As for the grading of our blastocysts: We had one that was absolutely perfect, two near-perfect, and one that was still in the morula stage which means it's being a little sluggish and is not yet a full blastocyst. They are going to watch that one until tomorrow and see how it does. If it does ok, we will be freezing that one along with the two near-perfect blasts that we decided to freeze today. For the transfer, we decided to use the "perfect" blastocyst.
***This is the part that gets a bit medical and might be gross for some to read***
The transfer ended up taking longer than most because it took him 20 minutes to scrape/suction out my cervical mucus which he said was as hard as a rock (this is due to my CF). This could explain why we haven't been getting pregnant as he was just stunned by how hard it was. By the way, when you have something abnormal and are going through IVF, the idea of all the people looking at you during labor seems like nothing because so many people have already looked at you just to GET you pregnant. Everybody had to take turns looking at the mucus, and I just had to lie there and pretend not to care! It's quite an uncomfortable feeling.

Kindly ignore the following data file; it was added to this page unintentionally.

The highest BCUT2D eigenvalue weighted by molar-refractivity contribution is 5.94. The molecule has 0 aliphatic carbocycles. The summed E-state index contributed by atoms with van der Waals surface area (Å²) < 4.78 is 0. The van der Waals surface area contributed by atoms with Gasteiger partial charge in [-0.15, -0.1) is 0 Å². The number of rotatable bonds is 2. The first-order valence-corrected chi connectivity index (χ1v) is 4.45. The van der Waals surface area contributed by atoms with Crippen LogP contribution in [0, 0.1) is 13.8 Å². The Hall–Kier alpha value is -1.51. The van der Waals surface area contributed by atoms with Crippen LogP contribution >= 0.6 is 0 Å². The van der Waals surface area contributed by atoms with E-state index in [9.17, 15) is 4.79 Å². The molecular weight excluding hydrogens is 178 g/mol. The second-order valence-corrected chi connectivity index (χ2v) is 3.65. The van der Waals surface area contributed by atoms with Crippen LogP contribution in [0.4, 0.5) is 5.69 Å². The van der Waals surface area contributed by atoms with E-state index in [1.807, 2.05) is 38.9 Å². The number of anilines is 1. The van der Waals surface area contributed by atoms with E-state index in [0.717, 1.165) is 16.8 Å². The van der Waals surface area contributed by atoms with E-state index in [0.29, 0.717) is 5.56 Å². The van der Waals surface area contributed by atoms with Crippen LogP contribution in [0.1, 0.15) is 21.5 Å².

Once he was able to get the mucus out, he then wanted to repeat a mock transfer to ensure that everything went smoothly. It was hard for him to get into my uterus the first time which he told me was because I'm young and healthy so the uterus is not easy to get into. I hope this also means that it's not easy for the embryo to get OUT of either! :)
After about twenty more minutes and some intense cramping (which he waited to subside before doing the transfer), we were finally ready! They quizzed us about 10 more times about our names and reason we were there, and then the embryologist delivered to the Dr. one sweet little blastocyst in a catheter. From there it was only a matter of a few minutes before the catheter was inside and the transfer was complete, and then...the most amazing thing I have EVER witnessed happened:
We saw our little blastocyst on the screen..in my uterus. It was there! It was alive and there, and we created it (with help, of course). It was miraculous to witness this because so few people are lucky enough to see this part of conception.That tiny little white dot on the ultrasound screen could end up being our child. It's truly beautiful.
After holding back tears at the sight of the blastocyst on the screen, we were then told to relax for 30 minutes (we pushed it to 35 minutes), and then we were allowed to get up and go home. I spent those 35 minutes praying, thanking God, and thinking about being pregnant. It was such a relaxing time, and it gave us a chance to reflect on everything that brought us up to this point. We witnessed a miracle today, and I will never forget it!
And that's it! That's the story of our IVF transfer - a day I will remember forever!
Now, the waiting begins and we see if the little blastocyst decided to stick or not!